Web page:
Peterson is fifth in the Big East in scoring averaging 18.9 points per game. The 6-foot-6 forward is also averaging 9.9 rebounds per game.
“I think he’s the most improved player in the league,” Huggins said. “I think he’s really good. He can shoot the three and he can drive to the basket. He rebounds it. He’s really athletic.”
Curry, a guard, is averaging 15.5 points and 3.4 assists . and 6-8 freshman forward Bilal Dixon is fourth in the Big East with an average of 2.08 blocks per game.
Providence is second in the conference in scoring, averaging 81.8 points per game, but ranks last in the conference in scoring defense (79.5 ppg.) and field-goal percentage defense (45.6 percent). The Friars also have one of the lowest shooting percentages in the conference at 42.7 percent, a fact Huggins said is predicated on style of play.
“The reason there are more points is there are more possessions,” the coach said. “They try to make you shoot it quick and they shoot it quick themselves. Any time you shorten the game and have fewer possessions it would stand to reason you’re going to have less points.”
The Friars also have one of the top offensive rebounding teams in the Big East, a major concern of the coach.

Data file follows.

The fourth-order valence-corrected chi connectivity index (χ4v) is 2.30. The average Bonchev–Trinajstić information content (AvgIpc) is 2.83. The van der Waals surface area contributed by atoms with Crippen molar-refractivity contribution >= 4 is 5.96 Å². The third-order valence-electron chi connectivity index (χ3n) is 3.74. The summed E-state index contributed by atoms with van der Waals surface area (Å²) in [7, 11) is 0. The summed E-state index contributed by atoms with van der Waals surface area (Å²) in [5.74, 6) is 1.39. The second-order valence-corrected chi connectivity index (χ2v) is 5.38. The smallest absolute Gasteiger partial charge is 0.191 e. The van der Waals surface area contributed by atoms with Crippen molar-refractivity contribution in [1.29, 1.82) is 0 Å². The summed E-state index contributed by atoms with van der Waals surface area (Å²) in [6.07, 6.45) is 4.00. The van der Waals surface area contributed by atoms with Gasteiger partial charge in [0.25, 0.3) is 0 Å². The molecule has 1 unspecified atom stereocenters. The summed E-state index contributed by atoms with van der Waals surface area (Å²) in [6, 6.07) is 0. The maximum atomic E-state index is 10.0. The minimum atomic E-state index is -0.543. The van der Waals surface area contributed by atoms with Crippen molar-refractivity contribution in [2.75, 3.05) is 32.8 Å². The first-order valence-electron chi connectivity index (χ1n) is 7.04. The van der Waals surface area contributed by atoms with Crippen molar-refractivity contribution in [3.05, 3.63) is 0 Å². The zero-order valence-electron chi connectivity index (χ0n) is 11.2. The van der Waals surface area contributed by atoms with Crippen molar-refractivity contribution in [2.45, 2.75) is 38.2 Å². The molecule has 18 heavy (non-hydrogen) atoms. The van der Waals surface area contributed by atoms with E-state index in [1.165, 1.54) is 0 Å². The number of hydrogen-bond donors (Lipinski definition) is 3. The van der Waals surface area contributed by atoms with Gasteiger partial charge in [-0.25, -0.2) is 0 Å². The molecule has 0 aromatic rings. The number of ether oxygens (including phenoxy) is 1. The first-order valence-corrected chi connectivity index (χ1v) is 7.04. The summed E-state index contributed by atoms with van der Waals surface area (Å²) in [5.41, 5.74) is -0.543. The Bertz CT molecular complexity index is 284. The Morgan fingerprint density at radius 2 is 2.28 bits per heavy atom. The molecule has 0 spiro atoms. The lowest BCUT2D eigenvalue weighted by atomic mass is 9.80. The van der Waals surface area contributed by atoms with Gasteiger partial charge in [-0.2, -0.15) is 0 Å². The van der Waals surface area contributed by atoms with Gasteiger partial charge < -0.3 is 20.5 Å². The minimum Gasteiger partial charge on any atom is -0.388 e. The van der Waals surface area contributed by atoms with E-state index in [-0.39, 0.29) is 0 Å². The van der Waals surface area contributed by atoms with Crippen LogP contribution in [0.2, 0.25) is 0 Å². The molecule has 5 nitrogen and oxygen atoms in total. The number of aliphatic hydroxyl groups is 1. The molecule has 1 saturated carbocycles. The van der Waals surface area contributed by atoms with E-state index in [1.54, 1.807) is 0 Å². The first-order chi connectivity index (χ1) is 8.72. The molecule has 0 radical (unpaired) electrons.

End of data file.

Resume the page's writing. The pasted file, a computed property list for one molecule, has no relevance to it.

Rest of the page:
“They shoot a lot of threes and your percentage doesn’t have to be as high when you shoot as many threes as they do,” Huggins said. “They’re a very good transition team.”
After Butler, Kevin Jones is averaging 13.8 and 7.7 rebounds per game, Devin Ebanks (who had his fifth double-double of the season in the loss to Pitt Friday) 11.5 and 8.7 rebounds) and Truck Bryant 10.3 points. Wellington Smith, along with Butler and Jones, the only three Mountaineers to start all 24 games this season, is averaging six points
In a week that saw all four of the top Big East teams suffer losses, Villanova and Syracuse remained tied in first with 11-2 conference records. Pitt and West Virginia are tied for third with 8-4 marks, while Georgetown is fifth at 8-5. Louisville and Marquette follow with 7-5 records.
— E-mail: demorrison@